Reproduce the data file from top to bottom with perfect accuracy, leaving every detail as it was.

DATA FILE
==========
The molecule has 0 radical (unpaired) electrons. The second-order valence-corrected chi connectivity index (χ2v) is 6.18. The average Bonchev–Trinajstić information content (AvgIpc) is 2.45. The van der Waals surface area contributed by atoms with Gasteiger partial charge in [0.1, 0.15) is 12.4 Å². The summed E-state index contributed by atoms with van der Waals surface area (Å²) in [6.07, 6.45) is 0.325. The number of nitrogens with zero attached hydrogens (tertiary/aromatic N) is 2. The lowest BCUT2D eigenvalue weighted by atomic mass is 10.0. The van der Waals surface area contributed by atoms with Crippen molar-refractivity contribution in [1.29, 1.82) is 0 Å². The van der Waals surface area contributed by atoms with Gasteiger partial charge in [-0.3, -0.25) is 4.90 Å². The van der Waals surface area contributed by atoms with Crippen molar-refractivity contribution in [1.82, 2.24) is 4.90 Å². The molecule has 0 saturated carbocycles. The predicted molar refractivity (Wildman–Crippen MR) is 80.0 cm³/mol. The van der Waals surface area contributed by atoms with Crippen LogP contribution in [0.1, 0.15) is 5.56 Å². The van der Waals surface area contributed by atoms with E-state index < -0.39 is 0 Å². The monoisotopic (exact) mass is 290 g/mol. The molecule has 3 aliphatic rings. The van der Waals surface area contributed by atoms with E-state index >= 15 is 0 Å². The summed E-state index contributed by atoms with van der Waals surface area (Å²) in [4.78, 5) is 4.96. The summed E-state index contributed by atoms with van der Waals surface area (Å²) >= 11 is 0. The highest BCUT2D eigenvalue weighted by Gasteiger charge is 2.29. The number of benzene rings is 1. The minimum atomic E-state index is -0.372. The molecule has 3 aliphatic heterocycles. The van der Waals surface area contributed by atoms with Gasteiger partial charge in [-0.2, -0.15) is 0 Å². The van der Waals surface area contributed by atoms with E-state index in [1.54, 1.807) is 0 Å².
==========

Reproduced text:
The molecule has 0 radical (unpaired) electrons. The second-order valence-corrected chi connectivity index (χ2v) is 6.18. The average Bonchev–Trinajstić information content (AvgIpc) is 2.45. The van der Waals surface area contributed by atoms with Gasteiger partial charge in [0.1, 0.15) is 12.4 Å². The summed E-state index contributed by atoms with van der Waals surface area (Å²) in [6.07, 6.45) is 0.325. The number of nitrogens with zero attached hydrogens (tertiary/aromatic N) is 2. The lowest BCUT2D eigenvalue weighted by atomic mass is 10.0. The van der Waals surface area contributed by atoms with Crippen molar-refractivity contribution in [1.29, 1.82) is 0 Å². The van der Waals surface area contributed by atoms with Gasteiger partial charge in [-0.3, -0.25) is 4.90 Å². The van der Waals surface area contributed by atoms with Crippen molar-refractivity contribution in [1.82, 2.24) is 4.90 Å². The molecule has 0 saturated carbocycles. The predicted molar refractivity (Wildman–Crippen MR) is 80.0 cm³/mol. The van der Waals surface area contributed by atoms with Crippen LogP contribution in [0.1, 0.15) is 5.56 Å². The van der Waals surface area contributed by atoms with E-state index < -0.39 is 0 Å². The monoisotopic (exact) mass is 290 g/mol. The molecule has 3 aliphatic rings. The van der Waals surface area contributed by atoms with E-state index >= 15 is 0 Å². The summed E-state index contributed by atoms with van der Waals surface area (Å²) in [4.78, 5) is 4.96. The summed E-state index contributed by atoms with van der Waals surface area (Å²) >= 11 is 0. The highest BCUT2D eigenvalue weighted by Gasteiger charge is 2.29. The number of benzene rings is 1. The minimum atomic E-state index is -0.372. The molecule has 3 aliphatic heterocycles. The van der Waals surface area contributed by atoms with Gasteiger partial charge in [-0.2, -0.15) is 0 Å². The van der Waals surface area contributed by atoms with E-state index in [1.54, 1.807) is 0 Å².